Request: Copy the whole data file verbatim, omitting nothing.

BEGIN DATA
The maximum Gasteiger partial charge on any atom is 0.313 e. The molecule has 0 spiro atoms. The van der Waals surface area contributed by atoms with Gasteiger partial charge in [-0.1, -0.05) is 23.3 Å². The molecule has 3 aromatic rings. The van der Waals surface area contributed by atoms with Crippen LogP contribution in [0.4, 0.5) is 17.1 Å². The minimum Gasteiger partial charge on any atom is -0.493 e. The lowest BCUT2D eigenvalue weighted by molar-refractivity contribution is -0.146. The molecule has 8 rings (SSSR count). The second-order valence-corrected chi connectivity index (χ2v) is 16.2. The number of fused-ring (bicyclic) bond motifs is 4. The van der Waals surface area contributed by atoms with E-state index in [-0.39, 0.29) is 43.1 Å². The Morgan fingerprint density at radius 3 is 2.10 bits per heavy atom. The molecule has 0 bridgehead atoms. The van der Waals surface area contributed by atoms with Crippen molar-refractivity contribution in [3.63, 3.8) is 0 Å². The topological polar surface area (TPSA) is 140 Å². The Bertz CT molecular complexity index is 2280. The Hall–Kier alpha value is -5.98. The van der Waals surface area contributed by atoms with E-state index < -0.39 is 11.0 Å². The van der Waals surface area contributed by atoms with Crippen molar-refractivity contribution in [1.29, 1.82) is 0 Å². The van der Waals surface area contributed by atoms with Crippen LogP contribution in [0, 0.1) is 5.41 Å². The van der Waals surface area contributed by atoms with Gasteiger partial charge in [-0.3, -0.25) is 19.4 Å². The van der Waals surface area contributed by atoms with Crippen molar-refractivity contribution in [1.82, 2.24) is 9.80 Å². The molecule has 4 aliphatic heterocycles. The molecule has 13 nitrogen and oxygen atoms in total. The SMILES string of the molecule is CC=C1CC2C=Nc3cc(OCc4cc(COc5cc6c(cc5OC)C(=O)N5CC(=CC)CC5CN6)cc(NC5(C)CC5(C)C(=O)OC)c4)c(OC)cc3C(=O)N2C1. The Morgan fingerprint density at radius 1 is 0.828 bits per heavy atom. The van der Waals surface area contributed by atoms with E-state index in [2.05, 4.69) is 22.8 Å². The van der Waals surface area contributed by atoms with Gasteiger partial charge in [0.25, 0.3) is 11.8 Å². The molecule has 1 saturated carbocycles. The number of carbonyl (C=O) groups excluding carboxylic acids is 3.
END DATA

The maximum Gasteiger partial charge on any atom is 0.313 e. The molecule has 0 spiro atoms. The van der Waals surface area contributed by atoms with Gasteiger partial charge in [-0.1, -0.05) is 23.3 Å². The molecule has 3 aromatic rings. The van der Waals surface area contributed by atoms with Crippen LogP contribution in [0.4, 0.5) is 17.1 Å². The minimum Gasteiger partial charge on any atom is -0.493 e. The lowest BCUT2D eigenvalue weighted by molar-refractivity contribution is -0.146. The molecule has 8 rings (SSSR count). The second-order valence-corrected chi connectivity index (χ2v) is 16.2. The number of fused-ring (bicyclic) bond motifs is 4. The van der Waals surface area contributed by atoms with E-state index in [-0.39, 0.29) is 43.1 Å². The Morgan fingerprint density at radius 3 is 2.10 bits per heavy atom. The molecule has 0 bridgehead atoms. The van der Waals surface area contributed by atoms with Crippen molar-refractivity contribution in [3.63, 3.8) is 0 Å². The topological polar surface area (TPSA) is 140 Å². The Bertz CT molecular complexity index is 2280. The Hall–Kier alpha value is -5.98. The van der Waals surface area contributed by atoms with E-state index < -0.39 is 11.0 Å². The van der Waals surface area contributed by atoms with Crippen molar-refractivity contribution in [1.29, 1.82) is 0 Å². The van der Waals surface area contributed by atoms with Crippen LogP contribution in [0, 0.1) is 5.41 Å². The van der Waals surface area contributed by atoms with Gasteiger partial charge in [-0.3, -0.25) is 19.4 Å². The van der Waals surface area contributed by atoms with Crippen molar-refractivity contribution in [1.82, 2.24) is 9.80 Å². The molecule has 4 aliphatic heterocycles. The molecule has 13 nitrogen and oxygen atoms in total. The SMILES string of the molecule is CC=C1CC2C=Nc3cc(OCc4cc(COc5cc6c(cc5OC)C(=O)N5CC(=CC)CC5CN6)cc(NC5(C)CC5(C)C(=O)OC)c4)c(OC)cc3C(=O)N2C1. The Morgan fingerprint density at radius 1 is 0.828 bits per heavy atom. The van der Waals surface area contributed by atoms with E-state index in [2.05, 4.69) is 22.8 Å². The van der Waals surface area contributed by atoms with Gasteiger partial charge in [0.25, 0.3) is 11.8 Å². The molecule has 1 saturated carbocycles. The number of carbonyl (C=O) groups excluding carboxylic acids is 3.